It's still just a hunch but I suspect that Audi is suffering from Italo-envy. This might sound ridiculous, but the evidence is starting to stack up.
I am only talking about the R8 here - the rest of Audi's range is about as German as Bremen, bailouts and badische schupfnudeln. They are so far away from being Italian that there might as well be a whole nation in between - which is indeed the case, with Switzerland.
I began to consider this when an Audi official told the assembled journalists to expect an "emotional" time in the car. Emotional? Audi? That's like juxtaposing "Merkel" and "profligacy", whereas "exhilarating", "clinical" or "masterful" would be far more appropriate adjectives.
Emotion connotes cars from the Emiglia-Romana region, which dance to the sonic boom of the Ferraris, Maseratis and Paganis that hail from the area. Those are emotional vehicles, the way that an R8 is not.
But Audi's emotion man was a senior PR wonk, and these guys are trained always to be "on-brand" and never "off-message". There is no way this could have been a slip. It was all the more curious that he was saying this in Rimini, in eastern Italy, after we had driven the newly updated R8 around the local roads.
When a manufacturer plans a launch, it gives great thought to the location. So you must wonder if choosing a seemingly deserted Italian resort town in the middle of winter was a patently German attempt at Italianising a car.
But at the end of the day, why should all this matter?
The thing is, no matter how brilliant the R8 has been since it was launched, there has always been something missing. The looks are there, and so are the body and engine variants, with V8 and V10 powerplants and coupé and spyder options all on the list. It can go insanely fast and is among the best anywhere when it comes to challenging a road. It's plush and instills envy in others, and is still one of the most in-demand cars in the world.
But while it possesses bags of joie de vivre, it lacks fundamental passion. Coursing through its cylinders is technical perfection, not hot-blooded ardour. It does everything perfectly, but does so with relentless, machined brilliance. While it will set the road alight, it can never do so to the soul.
Some car buyers are Germanic in their outlook, and others are more Latin. While the former will crave an SLS, a Brabus, Alpina or R8, the rest can only countenance the fruits of Emiglia-Romana. Buying a car like the R8 is all about the feeling it instills, and it seems that Audi is looking to blend equal parts of both. Crossing over like this is quite a curious move.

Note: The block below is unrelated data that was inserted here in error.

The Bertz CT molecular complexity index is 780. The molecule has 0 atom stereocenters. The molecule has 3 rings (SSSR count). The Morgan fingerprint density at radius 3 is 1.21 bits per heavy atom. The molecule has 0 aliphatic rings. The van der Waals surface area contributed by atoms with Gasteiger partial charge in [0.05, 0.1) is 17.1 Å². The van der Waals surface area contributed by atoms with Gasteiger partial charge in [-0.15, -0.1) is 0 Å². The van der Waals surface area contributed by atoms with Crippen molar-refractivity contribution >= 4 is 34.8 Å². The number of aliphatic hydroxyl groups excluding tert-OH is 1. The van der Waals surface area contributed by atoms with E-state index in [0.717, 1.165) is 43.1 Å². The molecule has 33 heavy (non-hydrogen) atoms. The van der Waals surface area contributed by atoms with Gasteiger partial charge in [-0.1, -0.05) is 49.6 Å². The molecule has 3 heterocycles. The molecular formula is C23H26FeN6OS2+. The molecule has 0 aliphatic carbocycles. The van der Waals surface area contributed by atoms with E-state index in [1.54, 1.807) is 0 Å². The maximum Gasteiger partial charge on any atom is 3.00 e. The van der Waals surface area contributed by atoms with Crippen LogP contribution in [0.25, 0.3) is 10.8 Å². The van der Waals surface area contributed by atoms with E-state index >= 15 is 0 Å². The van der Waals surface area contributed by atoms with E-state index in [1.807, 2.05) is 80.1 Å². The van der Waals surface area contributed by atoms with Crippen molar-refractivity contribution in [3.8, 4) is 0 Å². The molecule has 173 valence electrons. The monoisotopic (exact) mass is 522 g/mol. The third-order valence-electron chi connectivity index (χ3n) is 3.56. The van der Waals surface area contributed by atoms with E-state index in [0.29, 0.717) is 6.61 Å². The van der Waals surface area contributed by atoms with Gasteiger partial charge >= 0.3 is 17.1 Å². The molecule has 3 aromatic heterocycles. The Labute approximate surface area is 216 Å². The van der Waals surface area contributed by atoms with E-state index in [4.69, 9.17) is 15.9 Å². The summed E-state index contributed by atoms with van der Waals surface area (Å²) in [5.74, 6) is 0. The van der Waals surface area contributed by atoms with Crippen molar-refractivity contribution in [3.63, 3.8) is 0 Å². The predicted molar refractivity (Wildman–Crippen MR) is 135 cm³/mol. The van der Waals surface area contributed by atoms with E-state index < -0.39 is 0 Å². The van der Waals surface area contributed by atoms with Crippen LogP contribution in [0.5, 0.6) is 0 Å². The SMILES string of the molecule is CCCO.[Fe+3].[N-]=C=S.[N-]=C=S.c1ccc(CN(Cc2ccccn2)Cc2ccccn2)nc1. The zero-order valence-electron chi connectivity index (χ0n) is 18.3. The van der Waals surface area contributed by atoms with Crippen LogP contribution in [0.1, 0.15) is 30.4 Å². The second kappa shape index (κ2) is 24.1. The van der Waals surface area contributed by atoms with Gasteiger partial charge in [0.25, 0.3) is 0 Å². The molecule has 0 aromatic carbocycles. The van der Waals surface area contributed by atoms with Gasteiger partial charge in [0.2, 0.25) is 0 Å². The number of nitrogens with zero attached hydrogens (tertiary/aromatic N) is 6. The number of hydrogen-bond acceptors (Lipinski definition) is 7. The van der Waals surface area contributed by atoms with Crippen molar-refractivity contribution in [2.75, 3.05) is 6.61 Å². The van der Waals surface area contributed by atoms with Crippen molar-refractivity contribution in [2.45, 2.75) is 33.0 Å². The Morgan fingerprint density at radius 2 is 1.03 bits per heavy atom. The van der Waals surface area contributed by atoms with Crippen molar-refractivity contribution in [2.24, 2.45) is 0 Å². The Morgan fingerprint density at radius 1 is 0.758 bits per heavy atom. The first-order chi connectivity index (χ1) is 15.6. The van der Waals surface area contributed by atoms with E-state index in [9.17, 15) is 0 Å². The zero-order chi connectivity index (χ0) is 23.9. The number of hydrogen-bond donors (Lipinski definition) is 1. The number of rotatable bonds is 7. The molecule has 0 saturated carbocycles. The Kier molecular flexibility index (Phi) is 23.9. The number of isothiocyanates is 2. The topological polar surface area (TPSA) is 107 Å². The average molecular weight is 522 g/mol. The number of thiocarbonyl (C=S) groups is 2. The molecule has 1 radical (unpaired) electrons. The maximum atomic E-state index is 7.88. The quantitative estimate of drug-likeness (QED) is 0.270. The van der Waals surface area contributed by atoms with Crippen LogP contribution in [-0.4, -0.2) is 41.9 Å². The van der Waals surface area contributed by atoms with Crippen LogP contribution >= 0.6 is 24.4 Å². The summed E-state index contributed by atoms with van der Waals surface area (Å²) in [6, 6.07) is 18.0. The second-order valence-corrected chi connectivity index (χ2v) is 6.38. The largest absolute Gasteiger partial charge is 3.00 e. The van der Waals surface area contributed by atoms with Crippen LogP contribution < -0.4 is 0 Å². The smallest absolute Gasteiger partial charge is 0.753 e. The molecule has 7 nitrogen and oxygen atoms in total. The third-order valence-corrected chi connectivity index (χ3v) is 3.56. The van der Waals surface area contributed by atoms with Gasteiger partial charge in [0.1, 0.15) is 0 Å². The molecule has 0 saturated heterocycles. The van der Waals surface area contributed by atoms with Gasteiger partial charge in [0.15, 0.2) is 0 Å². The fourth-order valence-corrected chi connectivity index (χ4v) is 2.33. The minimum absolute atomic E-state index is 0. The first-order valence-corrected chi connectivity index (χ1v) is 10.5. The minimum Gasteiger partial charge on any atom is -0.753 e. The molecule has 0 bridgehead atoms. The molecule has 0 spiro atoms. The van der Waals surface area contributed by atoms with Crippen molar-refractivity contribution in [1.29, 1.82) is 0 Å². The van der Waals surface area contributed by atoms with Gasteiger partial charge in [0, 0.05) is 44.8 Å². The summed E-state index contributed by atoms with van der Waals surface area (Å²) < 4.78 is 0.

This, we suspect, is why Audi is setting out to inject some Italian into its supercar. And if you consider that it has been more than six years since the R8 was first revealed, it could do with a freshener even though it is nowhere near creaking with age.
The latest edition doesn't have a great deal to mark it out from previous versions, although the tweaks it has received are decent enough. In the pursuit of weight loss, Audi's engineers have managed to shed between 75 and 105kg from its frame by using carbon fibre extensively and trimming the aluminium space frame. On top of the 4.2L V8 and 5.2L V10, producing 430 and 525hp respectively, along comes the V10 Plus that churns out an additional 25hp and a fraction more torque through some creative engine management software.
While the most eye-catching refreshment concerns the headlights, with waves of LED replacing the old running lights, and tail lights with sequentially radiating flashers, the most significant improvement is that a double-clutch S-Tronic transmission takes over from the unloved R-Tronic before it. With the ability to skip gears when needed, this one feature really does make a great deal of difference to exploring the powerband.
Other than that, there are no surprises, and this is essentially the same car that has always flattered weaker drivers by turning them into superstars. It is just as easy to drive in town as it is on the road, and it's a joy in tricky, windy and wet conditions. If there is one complaint - and this is often one levelled at Audi across its range - it is that the R8 V10 that I drove is too safe and cosseting, with the traction control system too ready to kick in at the expense of making the car sing. But, in spite of this, the R8 offers the same simple joy it always has, German or otherwise.
This Italian matter, though, is more complex, not least because Audi already owns Lamborghini. If Ingolstadt is looking to massage the R8's branding and inject the missing passion, it just won't work. Even though much of it is taken from Lamborghini, from the Gallardo's platform to the LP560-4-based 5.2L, Audi's four rings are at the very core of this car, and that's how it should remain.
It is horses for courses at the end of the day, and the R8's best course will always be the Nürburgring, not the Marco Simoncelli circuit.
Expect the new Audi R8 to appear here early next year. No price has yet been set.
Base price: not available
Engine 5.2L V10
Gearbox Seven-speed DSG
Power 525hp @ 8,000rpm
Torque 530Nm @ 6,500rpm
Fuel economy, combined 12.4L/100km